Another word will need to be created to describe people who only feel ‘real life’ events are valid when they are posted online. Do you ever feel the urge to post something in Facebook as it’s happening rather than just experiencing the moment with those present? Yesterday I watched a football game and 5 guys (myself included) brought out our phones at times to take pictures, tweet, status update, etc. What boundaries and intentional habits do we need to create?

Jesus CellHere is a list of questions as a Christian I have to ask myself:

1. Why are you using your phone? Is it a form of escape or distraction? Are you using it for a purpose or to pass time? If so, what does that reveal about your heart?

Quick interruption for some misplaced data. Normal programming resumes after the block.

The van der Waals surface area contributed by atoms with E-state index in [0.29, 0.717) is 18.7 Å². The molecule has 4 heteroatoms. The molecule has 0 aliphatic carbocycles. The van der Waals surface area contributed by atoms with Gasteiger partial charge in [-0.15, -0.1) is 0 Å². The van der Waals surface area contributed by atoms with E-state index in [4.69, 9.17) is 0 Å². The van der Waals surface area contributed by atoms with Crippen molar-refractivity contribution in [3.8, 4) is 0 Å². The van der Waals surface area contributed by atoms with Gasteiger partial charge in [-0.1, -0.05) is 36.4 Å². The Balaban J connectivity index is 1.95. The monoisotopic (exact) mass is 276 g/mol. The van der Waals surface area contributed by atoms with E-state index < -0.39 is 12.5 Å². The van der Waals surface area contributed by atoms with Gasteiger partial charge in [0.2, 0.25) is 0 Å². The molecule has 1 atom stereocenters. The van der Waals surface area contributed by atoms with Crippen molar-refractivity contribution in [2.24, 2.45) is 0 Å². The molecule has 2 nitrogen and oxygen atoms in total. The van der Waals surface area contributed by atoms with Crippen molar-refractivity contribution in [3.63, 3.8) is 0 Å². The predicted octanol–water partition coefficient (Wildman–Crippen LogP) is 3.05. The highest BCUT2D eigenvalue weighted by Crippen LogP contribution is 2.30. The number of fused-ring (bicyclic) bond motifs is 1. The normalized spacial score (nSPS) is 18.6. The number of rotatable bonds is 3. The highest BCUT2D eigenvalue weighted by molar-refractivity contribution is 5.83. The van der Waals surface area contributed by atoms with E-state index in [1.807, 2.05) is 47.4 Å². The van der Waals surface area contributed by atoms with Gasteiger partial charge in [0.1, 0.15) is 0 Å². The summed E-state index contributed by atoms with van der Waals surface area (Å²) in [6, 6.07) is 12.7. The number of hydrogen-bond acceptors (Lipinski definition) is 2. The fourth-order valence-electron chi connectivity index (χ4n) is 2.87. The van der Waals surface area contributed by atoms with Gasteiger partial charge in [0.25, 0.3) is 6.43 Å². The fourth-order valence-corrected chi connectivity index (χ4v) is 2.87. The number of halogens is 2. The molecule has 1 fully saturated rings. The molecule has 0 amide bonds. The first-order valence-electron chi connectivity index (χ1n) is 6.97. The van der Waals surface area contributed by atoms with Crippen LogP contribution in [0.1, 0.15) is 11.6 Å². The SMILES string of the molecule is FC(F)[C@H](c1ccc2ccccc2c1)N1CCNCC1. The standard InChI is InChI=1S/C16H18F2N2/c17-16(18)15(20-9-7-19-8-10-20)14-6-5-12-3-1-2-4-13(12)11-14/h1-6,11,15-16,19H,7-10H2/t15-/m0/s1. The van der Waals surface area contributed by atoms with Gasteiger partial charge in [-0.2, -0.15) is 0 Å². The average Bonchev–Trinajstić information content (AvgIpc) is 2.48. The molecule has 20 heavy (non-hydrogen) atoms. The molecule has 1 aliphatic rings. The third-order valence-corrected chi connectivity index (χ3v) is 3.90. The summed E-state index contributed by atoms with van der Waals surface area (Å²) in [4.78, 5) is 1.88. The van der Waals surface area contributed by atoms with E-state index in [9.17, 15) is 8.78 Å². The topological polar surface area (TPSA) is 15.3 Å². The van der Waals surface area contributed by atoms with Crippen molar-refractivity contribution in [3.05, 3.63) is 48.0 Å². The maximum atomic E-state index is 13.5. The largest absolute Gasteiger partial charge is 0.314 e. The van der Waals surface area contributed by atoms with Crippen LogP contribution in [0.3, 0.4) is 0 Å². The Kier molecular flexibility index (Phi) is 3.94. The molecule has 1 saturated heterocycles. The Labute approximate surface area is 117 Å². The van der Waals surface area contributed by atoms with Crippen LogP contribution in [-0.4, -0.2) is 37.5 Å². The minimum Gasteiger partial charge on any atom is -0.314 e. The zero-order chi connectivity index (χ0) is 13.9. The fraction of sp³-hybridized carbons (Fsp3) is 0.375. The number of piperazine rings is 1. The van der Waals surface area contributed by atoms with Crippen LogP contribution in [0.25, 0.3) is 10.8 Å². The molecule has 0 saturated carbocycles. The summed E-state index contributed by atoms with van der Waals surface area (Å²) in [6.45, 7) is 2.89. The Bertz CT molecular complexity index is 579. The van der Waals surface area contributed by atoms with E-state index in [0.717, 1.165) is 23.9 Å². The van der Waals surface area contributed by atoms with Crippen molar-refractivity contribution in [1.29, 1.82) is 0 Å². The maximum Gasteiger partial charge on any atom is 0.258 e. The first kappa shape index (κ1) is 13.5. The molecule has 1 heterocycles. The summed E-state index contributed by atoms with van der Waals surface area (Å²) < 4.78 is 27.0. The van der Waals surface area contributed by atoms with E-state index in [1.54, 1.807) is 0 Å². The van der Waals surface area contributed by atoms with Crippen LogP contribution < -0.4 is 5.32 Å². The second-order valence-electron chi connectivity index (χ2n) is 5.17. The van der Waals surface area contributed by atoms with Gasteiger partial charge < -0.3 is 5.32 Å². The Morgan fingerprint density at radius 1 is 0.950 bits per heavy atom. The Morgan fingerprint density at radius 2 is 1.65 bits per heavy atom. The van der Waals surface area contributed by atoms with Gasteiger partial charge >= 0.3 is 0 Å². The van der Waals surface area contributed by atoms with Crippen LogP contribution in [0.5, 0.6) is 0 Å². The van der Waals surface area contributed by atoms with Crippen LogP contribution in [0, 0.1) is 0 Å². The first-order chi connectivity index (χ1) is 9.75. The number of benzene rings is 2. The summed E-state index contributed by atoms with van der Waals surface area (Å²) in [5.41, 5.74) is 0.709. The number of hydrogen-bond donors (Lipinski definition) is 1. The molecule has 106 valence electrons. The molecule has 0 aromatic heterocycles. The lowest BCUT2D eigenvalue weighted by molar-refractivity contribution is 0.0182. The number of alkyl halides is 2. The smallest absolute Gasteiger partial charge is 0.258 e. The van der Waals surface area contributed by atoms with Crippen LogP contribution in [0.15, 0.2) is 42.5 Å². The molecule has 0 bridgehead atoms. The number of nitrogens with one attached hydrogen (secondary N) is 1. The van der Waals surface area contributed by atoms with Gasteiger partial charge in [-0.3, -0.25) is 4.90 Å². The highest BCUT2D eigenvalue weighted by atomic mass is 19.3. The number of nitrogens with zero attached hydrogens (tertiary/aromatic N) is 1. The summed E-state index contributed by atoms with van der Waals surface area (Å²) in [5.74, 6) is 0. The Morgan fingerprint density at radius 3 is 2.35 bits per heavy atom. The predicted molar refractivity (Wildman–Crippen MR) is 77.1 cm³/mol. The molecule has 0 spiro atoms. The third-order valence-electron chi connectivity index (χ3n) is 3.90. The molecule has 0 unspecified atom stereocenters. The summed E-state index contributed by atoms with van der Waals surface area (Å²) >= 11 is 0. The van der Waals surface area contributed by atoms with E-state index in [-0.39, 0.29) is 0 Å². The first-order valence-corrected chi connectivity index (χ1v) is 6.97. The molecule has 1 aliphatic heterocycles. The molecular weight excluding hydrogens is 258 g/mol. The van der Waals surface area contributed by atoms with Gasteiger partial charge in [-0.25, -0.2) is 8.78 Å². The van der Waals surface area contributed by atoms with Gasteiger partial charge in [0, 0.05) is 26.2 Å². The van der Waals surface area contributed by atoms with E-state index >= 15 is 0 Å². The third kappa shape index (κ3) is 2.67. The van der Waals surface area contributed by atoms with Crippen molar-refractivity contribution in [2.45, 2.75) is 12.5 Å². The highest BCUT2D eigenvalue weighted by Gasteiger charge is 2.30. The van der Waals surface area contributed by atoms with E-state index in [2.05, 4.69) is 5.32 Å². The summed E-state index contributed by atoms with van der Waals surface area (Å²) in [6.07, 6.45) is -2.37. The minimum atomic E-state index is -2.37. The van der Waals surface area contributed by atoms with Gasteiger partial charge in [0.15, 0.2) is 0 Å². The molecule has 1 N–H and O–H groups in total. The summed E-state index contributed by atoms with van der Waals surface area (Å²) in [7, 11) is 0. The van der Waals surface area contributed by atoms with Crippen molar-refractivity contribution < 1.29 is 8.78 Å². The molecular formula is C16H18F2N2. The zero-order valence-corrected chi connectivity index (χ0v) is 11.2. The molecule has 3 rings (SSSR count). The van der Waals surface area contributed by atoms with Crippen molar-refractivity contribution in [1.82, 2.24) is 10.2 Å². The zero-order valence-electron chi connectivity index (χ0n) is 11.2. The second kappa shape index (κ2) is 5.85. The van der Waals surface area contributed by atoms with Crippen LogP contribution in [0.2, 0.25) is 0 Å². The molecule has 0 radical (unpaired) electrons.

2. Is technology and media stealing attention from your family or community? Do they get second-best treatment as you work on ‘one last update’?
3. Are you more enamored with progress and the next iPhone app? Are you astonished with the gospel?

I’ve reflected a bit on these ideas as I spoke about The World: Media & Consumerism.